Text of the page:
There is renewal in the proposals to reform Fannie Mae and Freddie Mac, which seek to privatize these government-backed programs.
If you remember, Fannie Mae and Freddie Mac were blamed for the financial crisis that stemmed from sub-prime mortgages. At first, these two organizations were disbanded as the country dealt with the after-effects of the financial crisis, yet as the real estate industry is picking up again, so are these enterprises. And the debate rages on, as these quasi-public organizations take on private aspects of their function and structure.
As part of a larger political debate, Fannie Mae and Freddie Mac are caught in a tangled web in Congress. While Congress has been battling on what to do with these two publicly traded programs, homeowners are left wondering how they will be affected.
Originally, these institutions were created to save the banks during the Depression of 1929 as homeowners defaulted en masse on their mortgages. But as they grew over the years and employed riskier methods to make more money (think sub-prime mortgages), they are now identified as a major source of the 2007-2008 Recession.
It is unknown what would happen if legislation does not pass to reform Fannie Mae and Freddie Mac. We believe private participation could mean “higher rates of return, thus boosting the cost of capital and more guarantees, leading mortgage markets to contract and grow more expensive, as noted in this article.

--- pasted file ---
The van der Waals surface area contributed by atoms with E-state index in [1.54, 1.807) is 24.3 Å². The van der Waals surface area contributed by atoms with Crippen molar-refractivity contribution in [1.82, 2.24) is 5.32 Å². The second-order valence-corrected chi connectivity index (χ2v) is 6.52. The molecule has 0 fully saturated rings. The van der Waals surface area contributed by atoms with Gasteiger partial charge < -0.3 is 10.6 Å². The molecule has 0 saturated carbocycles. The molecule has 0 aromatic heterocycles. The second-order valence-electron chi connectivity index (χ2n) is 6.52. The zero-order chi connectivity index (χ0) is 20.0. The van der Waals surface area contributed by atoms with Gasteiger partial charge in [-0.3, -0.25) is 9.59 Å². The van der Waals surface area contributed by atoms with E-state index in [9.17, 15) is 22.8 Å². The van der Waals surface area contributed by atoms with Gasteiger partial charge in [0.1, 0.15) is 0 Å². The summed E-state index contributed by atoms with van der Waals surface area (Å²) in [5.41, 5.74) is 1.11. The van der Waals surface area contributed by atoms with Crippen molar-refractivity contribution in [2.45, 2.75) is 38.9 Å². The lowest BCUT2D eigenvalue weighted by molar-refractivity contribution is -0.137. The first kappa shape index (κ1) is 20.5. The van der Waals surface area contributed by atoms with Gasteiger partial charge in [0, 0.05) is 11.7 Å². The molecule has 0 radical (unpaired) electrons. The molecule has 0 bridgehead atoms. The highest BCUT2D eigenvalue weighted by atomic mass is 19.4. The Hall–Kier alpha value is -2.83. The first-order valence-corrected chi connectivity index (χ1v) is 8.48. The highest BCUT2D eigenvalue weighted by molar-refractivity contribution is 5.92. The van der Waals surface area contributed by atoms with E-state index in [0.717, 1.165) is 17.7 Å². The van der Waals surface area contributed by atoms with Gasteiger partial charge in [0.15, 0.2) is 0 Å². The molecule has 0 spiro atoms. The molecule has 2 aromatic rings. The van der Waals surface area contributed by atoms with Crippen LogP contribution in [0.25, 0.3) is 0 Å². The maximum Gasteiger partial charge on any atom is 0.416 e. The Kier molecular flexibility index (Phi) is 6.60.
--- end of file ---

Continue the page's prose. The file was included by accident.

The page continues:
But, we agree something must be done as sub-prime mortgages are once again showing up in the marketplace because of an appetite for higher returns on investment in the buying and selling of mortgages.
Many housing markets throughout the country have recovered from the housing bubble in 2007-2008, and are now at their strongest since that time. Construction is picking up, and residential mortgages approvals are much easier to obtain than just a few years ago.
Boosted by the tech industry, the Triangle area is a booming city, with housing available for renters and homeowners alike.
Whatever the effects of the outcome over Fannie Mae and Freddie Mac, Raleigh residential homeowners should rest assured that mortgages would remain affordable and accessible.
Do you have a question about the Fannie Mae and Freddie Mac debate?
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